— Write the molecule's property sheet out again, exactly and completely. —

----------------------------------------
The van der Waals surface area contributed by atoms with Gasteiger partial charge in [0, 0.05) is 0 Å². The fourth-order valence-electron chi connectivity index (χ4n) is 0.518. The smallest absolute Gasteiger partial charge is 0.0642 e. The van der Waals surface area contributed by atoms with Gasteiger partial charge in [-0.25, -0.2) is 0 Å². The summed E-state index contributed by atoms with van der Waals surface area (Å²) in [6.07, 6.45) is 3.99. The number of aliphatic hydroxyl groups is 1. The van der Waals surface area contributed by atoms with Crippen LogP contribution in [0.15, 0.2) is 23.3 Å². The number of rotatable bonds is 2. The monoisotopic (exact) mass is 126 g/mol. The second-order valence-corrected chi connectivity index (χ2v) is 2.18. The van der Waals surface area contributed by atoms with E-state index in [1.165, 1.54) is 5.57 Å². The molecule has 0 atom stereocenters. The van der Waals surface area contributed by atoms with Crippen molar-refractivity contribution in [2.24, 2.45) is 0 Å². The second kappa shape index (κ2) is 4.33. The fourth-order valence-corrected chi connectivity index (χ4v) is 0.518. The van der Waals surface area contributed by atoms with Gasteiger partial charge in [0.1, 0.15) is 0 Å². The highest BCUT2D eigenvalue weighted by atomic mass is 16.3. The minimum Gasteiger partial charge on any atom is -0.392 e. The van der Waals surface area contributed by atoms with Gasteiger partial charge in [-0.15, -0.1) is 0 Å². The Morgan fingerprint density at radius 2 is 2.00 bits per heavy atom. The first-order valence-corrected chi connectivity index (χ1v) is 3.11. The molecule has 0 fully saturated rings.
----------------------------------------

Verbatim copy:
The van der Waals surface area contributed by atoms with Gasteiger partial charge in [0, 0.05) is 0 Å². The fourth-order valence-electron chi connectivity index (χ4n) is 0.518. The smallest absolute Gasteiger partial charge is 0.0642 e. The van der Waals surface area contributed by atoms with Gasteiger partial charge in [-0.25, -0.2) is 0 Å². The summed E-state index contributed by atoms with van der Waals surface area (Å²) in [6.07, 6.45) is 3.99. The number of aliphatic hydroxyl groups is 1. The van der Waals surface area contributed by atoms with Crippen LogP contribution in [0.15, 0.2) is 23.3 Å². The number of rotatable bonds is 2. The monoisotopic (exact) mass is 126 g/mol. The second-order valence-corrected chi connectivity index (χ2v) is 2.18. The van der Waals surface area contributed by atoms with E-state index in [1.165, 1.54) is 5.57 Å². The molecule has 0 atom stereocenters. The van der Waals surface area contributed by atoms with Crippen molar-refractivity contribution in [2.24, 2.45) is 0 Å². The second kappa shape index (κ2) is 4.33. The fourth-order valence-corrected chi connectivity index (χ4v) is 0.518. The van der Waals surface area contributed by atoms with Gasteiger partial charge in [0.1, 0.15) is 0 Å². The highest BCUT2D eigenvalue weighted by atomic mass is 16.3. The minimum Gasteiger partial charge on any atom is -0.392 e. The van der Waals surface area contributed by atoms with Gasteiger partial charge in [-0.15, -0.1) is 0 Å². The Morgan fingerprint density at radius 2 is 2.00 bits per heavy atom. The first-order valence-corrected chi connectivity index (χ1v) is 3.11. The molecule has 0 fully saturated rings.